Asset forfeiture is a process where the government seizes property that is connected to criminal activity. In certain cases, it does not matter when the property owner became convicted of a crime. So long as there is a connection between the property in question and criminal activity, asset forfeiture can apply.
Before plunging into the details, it will be worthwhile to review the North Carolina approach to asset forfeiture. Three major types of asset forfeiture exist under North Carolina law – criminal conduct, drug offenses and impaired driving.
What are North Carolina’s Forfeiture Laws Concerning Criminal Conduct?
According to, North Carolina General Statutes 14-2.3, the state government can seize any property that was obtained through the commission of a felony crime. As a result, this includes any profits, interest or other compensation earned through the property in question.
Therefore, either a district attorney or the attorney general must file a legal action after securing a conviction for the felony crime. There is a three-year statute of limitations to bring such an action.
What are North Carolina’s Forfeiture Laws Concerning Drug Offenses?
Under North Carolina General Statutes 90-112, the state government can seize any property connected to certain drug offenses. To clarify, this applies if the property became obtained through the commission of certain drug offenses and the property manufactured, distributed or sold illegal drugs.
What are North Carolina’s Forfeiture Laws Concerning Impaired Driving?
Referring to the North Carolina General Statutes 20-28.3, the state government can seize a motor vehicle for certain driving while impaired (DWI) offenses. Therefore, Section 20-28.3 allows for the seizure of a motor vehicle for a DWI offense if:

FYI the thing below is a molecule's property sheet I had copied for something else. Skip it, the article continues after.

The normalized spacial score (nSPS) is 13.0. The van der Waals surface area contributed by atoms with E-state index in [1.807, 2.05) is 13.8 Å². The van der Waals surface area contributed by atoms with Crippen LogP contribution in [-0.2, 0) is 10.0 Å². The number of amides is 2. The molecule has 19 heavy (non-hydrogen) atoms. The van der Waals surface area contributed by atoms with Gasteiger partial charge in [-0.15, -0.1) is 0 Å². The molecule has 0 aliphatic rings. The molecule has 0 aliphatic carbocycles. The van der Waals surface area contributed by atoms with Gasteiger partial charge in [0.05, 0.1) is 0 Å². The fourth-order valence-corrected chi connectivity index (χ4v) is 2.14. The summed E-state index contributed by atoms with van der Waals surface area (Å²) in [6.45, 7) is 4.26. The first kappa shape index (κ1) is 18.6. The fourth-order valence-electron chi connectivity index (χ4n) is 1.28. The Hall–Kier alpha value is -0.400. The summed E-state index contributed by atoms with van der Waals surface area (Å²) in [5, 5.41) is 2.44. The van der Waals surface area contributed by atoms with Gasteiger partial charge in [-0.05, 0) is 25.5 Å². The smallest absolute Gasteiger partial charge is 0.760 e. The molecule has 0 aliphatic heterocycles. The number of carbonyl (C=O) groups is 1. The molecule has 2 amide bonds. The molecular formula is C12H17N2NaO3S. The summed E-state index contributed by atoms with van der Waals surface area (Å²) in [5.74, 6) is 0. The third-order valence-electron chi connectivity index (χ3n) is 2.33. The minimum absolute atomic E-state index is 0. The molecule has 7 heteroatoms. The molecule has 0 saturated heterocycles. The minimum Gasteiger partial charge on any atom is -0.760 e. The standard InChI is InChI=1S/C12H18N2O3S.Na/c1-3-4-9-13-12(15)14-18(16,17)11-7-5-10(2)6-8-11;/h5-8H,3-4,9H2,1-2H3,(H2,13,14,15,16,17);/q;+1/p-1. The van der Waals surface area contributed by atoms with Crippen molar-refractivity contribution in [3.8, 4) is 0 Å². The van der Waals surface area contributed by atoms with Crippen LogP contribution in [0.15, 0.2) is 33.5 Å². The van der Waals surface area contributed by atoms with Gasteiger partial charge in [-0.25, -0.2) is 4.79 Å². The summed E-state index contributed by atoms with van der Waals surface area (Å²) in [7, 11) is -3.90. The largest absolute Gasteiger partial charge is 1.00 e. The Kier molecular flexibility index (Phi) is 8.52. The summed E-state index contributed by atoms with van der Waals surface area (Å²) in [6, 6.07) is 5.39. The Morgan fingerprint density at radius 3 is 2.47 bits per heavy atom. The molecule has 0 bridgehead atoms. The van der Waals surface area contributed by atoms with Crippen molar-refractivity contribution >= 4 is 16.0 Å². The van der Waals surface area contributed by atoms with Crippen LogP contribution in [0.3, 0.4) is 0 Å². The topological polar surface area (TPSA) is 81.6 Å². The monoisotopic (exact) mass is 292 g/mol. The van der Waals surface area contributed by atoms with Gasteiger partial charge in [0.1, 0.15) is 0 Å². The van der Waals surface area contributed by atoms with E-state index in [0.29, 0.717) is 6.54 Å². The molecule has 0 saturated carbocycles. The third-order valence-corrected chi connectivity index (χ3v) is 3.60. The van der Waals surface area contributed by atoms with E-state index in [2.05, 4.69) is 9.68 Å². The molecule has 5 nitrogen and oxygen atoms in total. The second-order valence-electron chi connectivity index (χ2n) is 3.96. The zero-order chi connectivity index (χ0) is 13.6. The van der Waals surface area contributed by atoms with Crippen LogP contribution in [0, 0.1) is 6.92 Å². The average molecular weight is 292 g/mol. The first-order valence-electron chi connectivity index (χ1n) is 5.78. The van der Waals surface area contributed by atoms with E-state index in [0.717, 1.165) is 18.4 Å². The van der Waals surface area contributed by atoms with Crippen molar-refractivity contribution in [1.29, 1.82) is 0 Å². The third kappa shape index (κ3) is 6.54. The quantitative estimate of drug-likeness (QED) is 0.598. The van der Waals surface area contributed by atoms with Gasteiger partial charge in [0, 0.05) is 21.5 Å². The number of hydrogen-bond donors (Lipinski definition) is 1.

- The driver had their license revoked for a previous DWI offense;
- The driver did not have a valid driver’s license and the driver did not have valid insurance;
- The driver did not have valid automotive insurance; or
- The driver was speeding to evade arrest by police.
There is an important exception under North Carolina General Statutes 20-35 concerning the lack of a valid driver’s license. Furthermore, this applies to a person with a valid license – but does not have it at the time of the offense. If such a person can produce a valid license at trial, it can serve as a defense to the crime. In addition, this applies in cases where the driver’s license expired, but they applied for renewal within 30 days of expiration.
Do You Need Legal Counsel from a Proficient Criminal Defense Attorney?
Don’t hesitate to contact the dedicated lawyers at Tarlton Polk Law in Raleigh, North Carolina for professional assistance with your case.